I find myself repeating that simple phrase all too often. To my kids. My husband. My friends. It’s a fact of life for all of us. We multi-task, do our jobs, run the errands, and generally over-schedule every waking minute of every day. As a result, we’re all “busy,” and I’m no exception. My colleague, Jennifer Wilson, asked whether “busy” is a good thing in her blog post “Is Busy A Good Thing?”, and at the time, it didn’t strike me that being busy is as much a problem in our communities and homes as it is at work.
That is until I led a big fundraiser for my children’s school. It was very time consuming – on top of everything else I try to pack into a day. Fortunately, my co-chair and I had the help of a lot of dedicated and talented people, which ensured a successful outcome. That said, I was surprised at the number of people, who, when I asked them to support our school and serve, claimed to be “too busy right now” as if their busy-ness was somehow a higher priority than mine or countless other volunteers who committed to make a difference in this world despite our many activities.
We’re living in a time of great challenge – and great opportunity. While our nation’s economy is immensely at risk and many are suffering, new technologies and innovation are enabling greater individual opportunity and enhanced time management techniques. Simply put, we have the capacity to do more in 24 hours than we ever have before. But that doesn’t translate to an individual ability or willingness to help when called upon, which was one of the lessons I learned in co-chairing the fundraiser.
“Look beyond our own ambition and summon the spirit to do our part” is the request of President Obama, and I appreciate his challenge. Volunteerism isn’t a Republican or Democratic ideal. Many of us assume that someone else will handle the volunteer work, pick up after us, and get things done. Some may rationalize that those doing the volunteer work don’t have “real jobs” and have the time to spare. I’m employed at ConvergenceCoaching and raising three young children, so that stereotype of the volunteer doesn’t hold up.
This unwillingness to set aside our selfish interests and give to the greater good is partly due to the “NIMBY” or “not in my back yard” philosophy. No one ever wants the inconvenience in “their back yard,” as if someone else does (I always wonder who those elusive people are – the “IMBY’s” – who want the inconvenience and bad stuff “in their back yard”). It’s the same way with volunteering. So many of us assume someone else will cover or handle it for us.
Perhaps it’s the magnitude of the things that need to be done – so many worthy projects, on such a grand scale, that it’s hard to see how one person can make a difference. But, you and I can. The analogy to remember is the drop of water in a pond that sends out ripples in all directions. When we make the choice “to summon the spirit to do our part,” we become the drop of water that spreads in all directions. I heard it said recently that “you can’t help everyone everywhere, but you can help someone somewhere,” and it instantly made sense to me. We can help someone, and if we’re successful in our efforts, who knows what that will translate to down the road as that someone returns the favor for someone else?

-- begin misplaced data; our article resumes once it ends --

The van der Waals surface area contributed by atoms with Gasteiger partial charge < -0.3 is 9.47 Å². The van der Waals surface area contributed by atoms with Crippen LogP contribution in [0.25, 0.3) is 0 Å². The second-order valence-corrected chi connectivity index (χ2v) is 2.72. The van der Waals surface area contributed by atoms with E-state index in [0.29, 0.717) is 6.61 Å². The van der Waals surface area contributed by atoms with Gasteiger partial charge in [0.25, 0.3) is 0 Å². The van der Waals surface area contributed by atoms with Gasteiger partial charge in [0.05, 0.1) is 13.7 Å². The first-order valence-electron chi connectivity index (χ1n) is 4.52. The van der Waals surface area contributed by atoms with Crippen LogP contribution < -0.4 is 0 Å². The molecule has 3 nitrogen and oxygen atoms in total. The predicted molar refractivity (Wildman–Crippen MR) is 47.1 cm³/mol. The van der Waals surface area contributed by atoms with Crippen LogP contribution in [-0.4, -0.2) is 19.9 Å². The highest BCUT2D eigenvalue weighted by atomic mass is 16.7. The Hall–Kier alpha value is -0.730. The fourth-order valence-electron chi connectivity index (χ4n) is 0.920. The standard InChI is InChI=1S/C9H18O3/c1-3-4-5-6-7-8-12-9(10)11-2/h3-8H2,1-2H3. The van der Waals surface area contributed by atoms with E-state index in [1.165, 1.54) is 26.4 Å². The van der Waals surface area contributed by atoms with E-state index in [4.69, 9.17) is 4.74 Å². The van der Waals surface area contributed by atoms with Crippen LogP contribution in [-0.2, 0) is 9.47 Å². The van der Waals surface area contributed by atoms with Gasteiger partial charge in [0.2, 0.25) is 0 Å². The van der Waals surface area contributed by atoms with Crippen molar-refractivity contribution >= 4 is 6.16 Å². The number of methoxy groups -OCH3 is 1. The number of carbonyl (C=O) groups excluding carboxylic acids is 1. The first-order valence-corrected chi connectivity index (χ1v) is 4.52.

Some examples of ways that you could make a difference this week include:
• Taking your family out this weekend for two hours of litter pick up in your neighborhood. Equipment needed: trash bags and gloves. Difference made: cleaner environment, healthier animals, super example for the kids, and self-satisfaction.
• Calling one of your city’s homeless shelters and asking what they need most this week. It may be toiletries, sundries, clothes, food, dishes, or other simple items. Then, call a few family members or friends and gather two or three boxes or trash bags full of what they need and take it to them. Difference made: needy people served, shelter administrators relieved, contagious do-gooding rubs off on those who participate, and self-satisfaction.
• Ask your child’s teacher what support or supplies they need in the classroom, or call the school’s principal and ask what support he or she needs. Difference made: your school is better able to meet the needs of your child and other children, and, of course, you get that magical self-satisfaction.
You can also explore a host of online volunteer web sites to help you find the right way to invest your time based on your interests and location. Go to www.volunteermatch.org, www.volunteer.gov, or www.networkforgood.org/volunteer to find the right difference-making activity for you.
Please jump at the chance to make a difference, pitch in for a good cause, or brighten someone’s day. It starts with each of us, regardless of how busy we are, and the benefits to your spirit and those around you are both tangible and priceless.